Today's Opinions, Tomorrow's Reality 

Pashtun Poison
Peace Through Partition in Afghanistan

By David G. Young

Washington, DC, August 17, 2010 --  

Afghanistan's Pashtuns are more trouble than they are worth. It's time to show them the door.

With Americans' frustration growing at lack of progress in the war in Afghanistan, it is only a matter of time before the regime of Hamid Karzai is abandoned. The 2010 fighting season has brought two straight months record American casualties (60 deaths in June and 65 in July)1 and little to show for them. The Taliban is active in more parts of the country than any time since their government fell in 2001, and Karzai's corrupt and dubiously legitimate government in Kabul is openly defying of its American benefactors and horrifying its countrymen with talk of power sharing with Islamic militants.

Left-leaning American pundits gleefully compare America's failure to pacify Afghanistan with that of the Soviets and the British. While these critics are right to note that the war is doomed given Americans' limited tolerance for continued losses of blood and treasure, their analysis misses a very important point.

The very goal of creating a stable, centralized, and relatively liberal Afghanistan is not just unachievable within these limits, it is not in the interests of either America or most residents of Afghanistan. In short, America is fighting for the wrong goal.

Afghanistan as a country is a dysfunctional and artificial creation of the British, whose colonial authorities arbitrarily drew borders completely out of touch with the situation on the ground. Why Americans are dying over a century later to defend these borders is unfathomable.

The reality is that the bulk of trouble given to American forces in Afghanistan comes from the Taliban and other Islamic militias dominated by the Pashtun ethnic group. While the Pashtuns are the largest ethnic group in Afghanistan, they still form a minority -- only 42 percent of the population.2 Their distribution on both sides of the Afghan-Pakistan border makes for an especially troubling situation. The lawless Pashtun tribal regions of Pakistan provide safe haven for Saudi-financed militants who have been radicalizing the Pashtun people with the extreme Saudi Wahhabi form of Islam since the war against the Soviets. As a result of this situation, Pashtun society has been so poisoned by radical Islam that it is practically impossible to solve its problems until future generations emerge with a different outlook.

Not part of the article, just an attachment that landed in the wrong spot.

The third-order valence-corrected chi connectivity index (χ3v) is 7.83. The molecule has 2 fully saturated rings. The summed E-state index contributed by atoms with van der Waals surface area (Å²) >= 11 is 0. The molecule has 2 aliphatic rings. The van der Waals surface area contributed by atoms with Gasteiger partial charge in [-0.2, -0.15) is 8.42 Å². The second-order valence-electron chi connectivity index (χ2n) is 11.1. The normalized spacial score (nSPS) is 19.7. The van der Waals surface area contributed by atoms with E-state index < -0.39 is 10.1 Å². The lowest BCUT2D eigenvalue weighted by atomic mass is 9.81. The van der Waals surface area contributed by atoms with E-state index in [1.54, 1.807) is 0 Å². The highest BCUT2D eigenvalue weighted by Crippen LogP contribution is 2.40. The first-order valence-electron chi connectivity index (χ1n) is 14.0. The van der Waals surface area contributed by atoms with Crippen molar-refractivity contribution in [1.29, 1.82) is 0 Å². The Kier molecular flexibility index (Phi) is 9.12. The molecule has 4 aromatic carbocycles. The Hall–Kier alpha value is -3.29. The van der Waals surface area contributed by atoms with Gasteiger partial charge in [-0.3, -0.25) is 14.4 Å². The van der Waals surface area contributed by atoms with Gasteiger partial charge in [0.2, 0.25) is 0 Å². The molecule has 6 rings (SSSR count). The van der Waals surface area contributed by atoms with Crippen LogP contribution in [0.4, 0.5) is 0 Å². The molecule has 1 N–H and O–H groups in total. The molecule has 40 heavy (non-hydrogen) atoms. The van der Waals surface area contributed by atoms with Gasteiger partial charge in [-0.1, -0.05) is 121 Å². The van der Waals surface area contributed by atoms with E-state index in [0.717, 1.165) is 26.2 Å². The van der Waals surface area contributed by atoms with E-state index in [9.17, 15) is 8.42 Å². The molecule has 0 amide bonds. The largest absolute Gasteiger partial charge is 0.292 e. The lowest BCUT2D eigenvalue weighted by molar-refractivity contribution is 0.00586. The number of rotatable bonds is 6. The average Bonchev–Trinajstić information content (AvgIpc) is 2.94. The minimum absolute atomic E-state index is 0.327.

Unfortunately for Afghanistan, it is this poisoned ethnic group that has been anointed as the ruling class. The United States handpicked Karzai to rule the country because it wanted a Pashtun who could gain legitimacy in the Pashtun-populated Taliban strongholds. Karzai was the most palatable Pashtun the Bush Administration could find. Now that Karzai is seeking allies amongst his fellow tribesmen in the Taliban, this bet appears to be going bad.

Fortunately, there is another way. America must recognize that its interests do not lie in propping up a Pashtun despot to rule over the entire country. Ample reasonable alternative leaders exist in other ethnic groups, such as presidential election runner-up Abdullah Abdullah (an ethnic Tajik). While Abdullah's support was limited in Pashtun areas, it is fair to say that the Pashtun parts of Afghanistan are beyond help, anyway. The same is not true with the less radical parts of central and northern Afghanistan where the Tajik, Hazara and Uzbek groups dominate.

If Karzai truly wishes to make a peace deal with the Taliban, it should be to form a new Pashtunistan regime with its capital in his home city of Kandahar. The north and central parts of the country, with American support, could effectively declare independence, retaining the capital in Kabul for people of all ethnic groups desiring to live in a civilized society. America could use its bases in central Afghanistan to take on a much more limited mission -- striking against militant groups like al-Qaeda in Pashtunistan.

While this proposal may sound radical, consider that this is similar to the situation prior to the American military intervention in Afghanistan. The Pahstun Taliban controlled the south of the country, and the Northern Alliance (made up largely of Tajik and Uzbek militias) controlled the north. The main difference, in this case, is that U.S. support would allow the northern ethnic groups to maintain control of Kabul, and provide for America a base to ensure that the region is never again used to stage acts of mass terrorism.

To be sure, America's military and political leaders will be reluctant to make this change in strategy. As the Afghan fighting season draws to a close this fall, supporters of the status quo will misinterpret a lull in casualties as vindication of their strategy. But when the war resumes in the spring, American forces will find the situation unchanged, and will ultimately be forced to abandon the approach of countrywide stabilization. Choosing a reality-based Afghanistan policy sooner rather than later means less American blood and less American treasure will be lost along the way.

Related Web Columns:

Lessons for Victory in Afghanistan, July 8, 2008

Forever Taliban, June 27, 2006


1., Coalition Military Fatalities By Year and Month (US Only) August 2010

2. CIA World Factbook, Afghanistan, August 2010